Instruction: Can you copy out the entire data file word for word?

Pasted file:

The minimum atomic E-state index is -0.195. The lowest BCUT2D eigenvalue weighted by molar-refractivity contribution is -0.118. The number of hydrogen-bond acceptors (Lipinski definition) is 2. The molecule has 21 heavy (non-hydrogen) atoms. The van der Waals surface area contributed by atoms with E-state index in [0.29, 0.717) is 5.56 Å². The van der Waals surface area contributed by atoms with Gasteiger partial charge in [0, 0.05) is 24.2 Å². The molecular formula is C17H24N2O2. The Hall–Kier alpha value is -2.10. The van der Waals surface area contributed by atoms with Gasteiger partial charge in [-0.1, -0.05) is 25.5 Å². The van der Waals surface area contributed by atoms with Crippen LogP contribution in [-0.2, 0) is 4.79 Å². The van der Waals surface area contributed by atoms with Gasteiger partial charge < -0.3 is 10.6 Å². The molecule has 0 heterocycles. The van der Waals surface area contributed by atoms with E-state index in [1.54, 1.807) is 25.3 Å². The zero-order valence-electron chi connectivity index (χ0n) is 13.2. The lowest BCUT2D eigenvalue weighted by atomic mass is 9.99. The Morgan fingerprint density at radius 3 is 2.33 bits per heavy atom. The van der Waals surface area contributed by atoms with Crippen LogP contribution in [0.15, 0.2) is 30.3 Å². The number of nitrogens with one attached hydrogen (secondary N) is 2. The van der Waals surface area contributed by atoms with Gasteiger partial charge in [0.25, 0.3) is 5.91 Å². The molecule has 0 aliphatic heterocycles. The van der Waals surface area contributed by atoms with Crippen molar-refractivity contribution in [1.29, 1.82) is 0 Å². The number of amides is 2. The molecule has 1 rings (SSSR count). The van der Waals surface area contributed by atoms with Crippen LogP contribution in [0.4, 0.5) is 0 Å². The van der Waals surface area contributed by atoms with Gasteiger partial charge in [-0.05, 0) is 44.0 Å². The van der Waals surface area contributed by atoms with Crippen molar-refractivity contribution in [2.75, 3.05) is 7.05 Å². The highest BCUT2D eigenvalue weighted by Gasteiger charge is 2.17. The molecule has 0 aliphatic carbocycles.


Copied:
The minimum atomic E-state index is -0.195. The lowest BCUT2D eigenvalue weighted by molar-refractivity contribution is -0.118. The number of hydrogen-bond acceptors (Lipinski definition) is 2. The molecule has 21 heavy (non-hydrogen) atoms. The van der Waals surface area contributed by atoms with E-state index in [0.29, 0.717) is 5.56 Å². The van der Waals surface area contributed by atoms with Gasteiger partial charge in [0, 0.05) is 24.2 Å². The molecular formula is C17H24N2O2. The Hall–Kier alpha value is -2.10. The van der Waals surface area contributed by atoms with Gasteiger partial charge in [-0.1, -0.05) is 25.5 Å². The van der Waals surface area contributed by atoms with Crippen LogP contribution in [-0.2, 0) is 4.79 Å². The van der Waals surface area contributed by atoms with Gasteiger partial charge < -0.3 is 10.6 Å². The molecule has 0 heterocycles. The van der Waals surface area contributed by atoms with E-state index in [1.54, 1.807) is 25.3 Å². The zero-order valence-electron chi connectivity index (χ0n) is 13.2. The lowest BCUT2D eigenvalue weighted by atomic mass is 9.99. The Morgan fingerprint density at radius 3 is 2.33 bits per heavy atom. The van der Waals surface area contributed by atoms with Crippen LogP contribution in [0.15, 0.2) is 30.3 Å². The number of nitrogens with one attached hydrogen (secondary N) is 2. The van der Waals surface area contributed by atoms with Gasteiger partial charge in [0.25, 0.3) is 5.91 Å². The molecule has 0 aliphatic heterocycles. The van der Waals surface area contributed by atoms with Crippen molar-refractivity contribution in [1.29, 1.82) is 0 Å². The number of amides is 2. The molecule has 1 rings (SSSR count). The van der Waals surface area contributed by atoms with Crippen LogP contribution in [0.4, 0.5) is 0 Å². The van der Waals surface area contributed by atoms with Gasteiger partial charge in [-0.05, 0) is 44.0 Å². The van der Waals surface area contributed by atoms with Crippen molar-refractivity contribution in [2.75, 3.05) is 7.05 Å². The highest BCUT2D eigenvalue weighted by Gasteiger charge is 2.17. The molecule has 0 aliphatic carbocycles.